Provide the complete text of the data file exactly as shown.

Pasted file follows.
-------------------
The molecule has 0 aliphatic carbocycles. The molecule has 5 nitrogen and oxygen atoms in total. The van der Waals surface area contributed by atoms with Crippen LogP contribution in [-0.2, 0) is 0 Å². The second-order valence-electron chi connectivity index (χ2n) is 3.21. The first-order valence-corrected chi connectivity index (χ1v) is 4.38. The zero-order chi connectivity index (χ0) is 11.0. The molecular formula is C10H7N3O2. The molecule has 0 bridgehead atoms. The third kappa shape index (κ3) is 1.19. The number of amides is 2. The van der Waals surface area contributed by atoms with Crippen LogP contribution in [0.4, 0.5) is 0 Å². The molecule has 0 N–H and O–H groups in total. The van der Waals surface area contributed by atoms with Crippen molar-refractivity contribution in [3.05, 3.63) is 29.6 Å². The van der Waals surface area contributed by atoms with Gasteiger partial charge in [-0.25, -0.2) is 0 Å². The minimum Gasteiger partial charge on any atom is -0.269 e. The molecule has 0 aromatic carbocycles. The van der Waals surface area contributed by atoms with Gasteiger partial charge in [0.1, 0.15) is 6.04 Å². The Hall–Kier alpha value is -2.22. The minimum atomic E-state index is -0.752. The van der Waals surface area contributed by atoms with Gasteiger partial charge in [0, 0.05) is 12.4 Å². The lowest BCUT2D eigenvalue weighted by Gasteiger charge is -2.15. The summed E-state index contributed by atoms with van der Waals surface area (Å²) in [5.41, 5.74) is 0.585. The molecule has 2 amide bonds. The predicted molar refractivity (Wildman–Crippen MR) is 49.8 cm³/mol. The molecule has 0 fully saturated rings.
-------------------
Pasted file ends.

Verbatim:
The molecule has 0 aliphatic carbocycles. The molecule has 5 nitrogen and oxygen atoms in total. The van der Waals surface area contributed by atoms with Crippen LogP contribution in [-0.2, 0) is 0 Å². The second-order valence-electron chi connectivity index (χ2n) is 3.21. The first-order valence-corrected chi connectivity index (χ1v) is 4.38. The zero-order chi connectivity index (χ0) is 11.0. The molecular formula is C10H7N3O2. The molecule has 0 bridgehead atoms. The third kappa shape index (κ3) is 1.19. The number of amides is 2. The van der Waals surface area contributed by atoms with Crippen LogP contribution in [0.4, 0.5) is 0 Å². The molecule has 0 N–H and O–H groups in total. The van der Waals surface area contributed by atoms with Crippen molar-refractivity contribution in [3.05, 3.63) is 29.6 Å². The van der Waals surface area contributed by atoms with Gasteiger partial charge in [-0.25, -0.2) is 0 Å². The minimum Gasteiger partial charge on any atom is -0.269 e. The molecule has 0 aromatic carbocycles. The van der Waals surface area contributed by atoms with Gasteiger partial charge in [0.1, 0.15) is 6.04 Å². The Hall–Kier alpha value is -2.22. The minimum atomic E-state index is -0.752. The van der Waals surface area contributed by atoms with Gasteiger partial charge in [0, 0.05) is 12.4 Å². The lowest BCUT2D eigenvalue weighted by Gasteiger charge is -2.15. The summed E-state index contributed by atoms with van der Waals surface area (Å²) in [5.41, 5.74) is 0.585. The molecule has 2 amide bonds. The predicted molar refractivity (Wildman–Crippen MR) is 49.8 cm³/mol. The molecule has 0 fully saturated rings.